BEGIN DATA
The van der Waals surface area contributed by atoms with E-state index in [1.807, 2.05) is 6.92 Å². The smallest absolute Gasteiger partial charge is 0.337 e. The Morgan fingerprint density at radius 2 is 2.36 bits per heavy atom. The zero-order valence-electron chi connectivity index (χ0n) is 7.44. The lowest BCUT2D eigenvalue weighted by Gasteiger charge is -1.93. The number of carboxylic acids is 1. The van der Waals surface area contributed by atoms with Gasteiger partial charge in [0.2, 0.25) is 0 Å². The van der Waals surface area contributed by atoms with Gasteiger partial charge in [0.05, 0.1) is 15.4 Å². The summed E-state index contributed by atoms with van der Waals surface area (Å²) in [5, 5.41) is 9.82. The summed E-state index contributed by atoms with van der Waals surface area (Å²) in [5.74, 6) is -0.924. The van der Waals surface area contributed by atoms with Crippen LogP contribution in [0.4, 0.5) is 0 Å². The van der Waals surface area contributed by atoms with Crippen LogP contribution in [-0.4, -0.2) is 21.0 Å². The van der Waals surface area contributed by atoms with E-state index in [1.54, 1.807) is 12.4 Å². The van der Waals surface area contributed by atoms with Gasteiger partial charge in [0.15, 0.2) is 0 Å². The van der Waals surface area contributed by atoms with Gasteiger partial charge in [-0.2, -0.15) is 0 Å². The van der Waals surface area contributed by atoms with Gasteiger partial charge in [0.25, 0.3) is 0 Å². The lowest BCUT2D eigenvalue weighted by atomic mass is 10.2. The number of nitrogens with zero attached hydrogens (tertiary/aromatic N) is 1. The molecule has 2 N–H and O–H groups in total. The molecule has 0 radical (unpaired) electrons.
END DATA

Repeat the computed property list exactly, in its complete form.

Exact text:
The van der Waals surface area contributed by atoms with E-state index in [1.807, 2.05) is 6.92 Å². The smallest absolute Gasteiger partial charge is 0.337 e. The Morgan fingerprint density at radius 2 is 2.36 bits per heavy atom. The zero-order valence-electron chi connectivity index (χ0n) is 7.44. The lowest BCUT2D eigenvalue weighted by Gasteiger charge is -1.93. The number of carboxylic acids is 1. The van der Waals surface area contributed by atoms with Gasteiger partial charge in [0.2, 0.25) is 0 Å². The van der Waals surface area contributed by atoms with Gasteiger partial charge in [0.05, 0.1) is 15.4 Å². The summed E-state index contributed by atoms with van der Waals surface area (Å²) in [5, 5.41) is 9.82. The summed E-state index contributed by atoms with van der Waals surface area (Å²) in [5.74, 6) is -0.924. The van der Waals surface area contributed by atoms with Crippen LogP contribution in [0.4, 0.5) is 0 Å². The van der Waals surface area contributed by atoms with Crippen LogP contribution in [-0.4, -0.2) is 21.0 Å². The van der Waals surface area contributed by atoms with E-state index in [1.54, 1.807) is 12.4 Å². The van der Waals surface area contributed by atoms with Gasteiger partial charge in [0.15, 0.2) is 0 Å². The van der Waals surface area contributed by atoms with Gasteiger partial charge in [-0.2, -0.15) is 0 Å². The van der Waals surface area contributed by atoms with Gasteiger partial charge in [0.25, 0.3) is 0 Å². The lowest BCUT2D eigenvalue weighted by atomic mass is 10.2. The number of nitrogens with zero attached hydrogens (tertiary/aromatic N) is 1. The molecule has 2 N–H and O–H groups in total. The molecule has 0 radical (unpaired) electrons.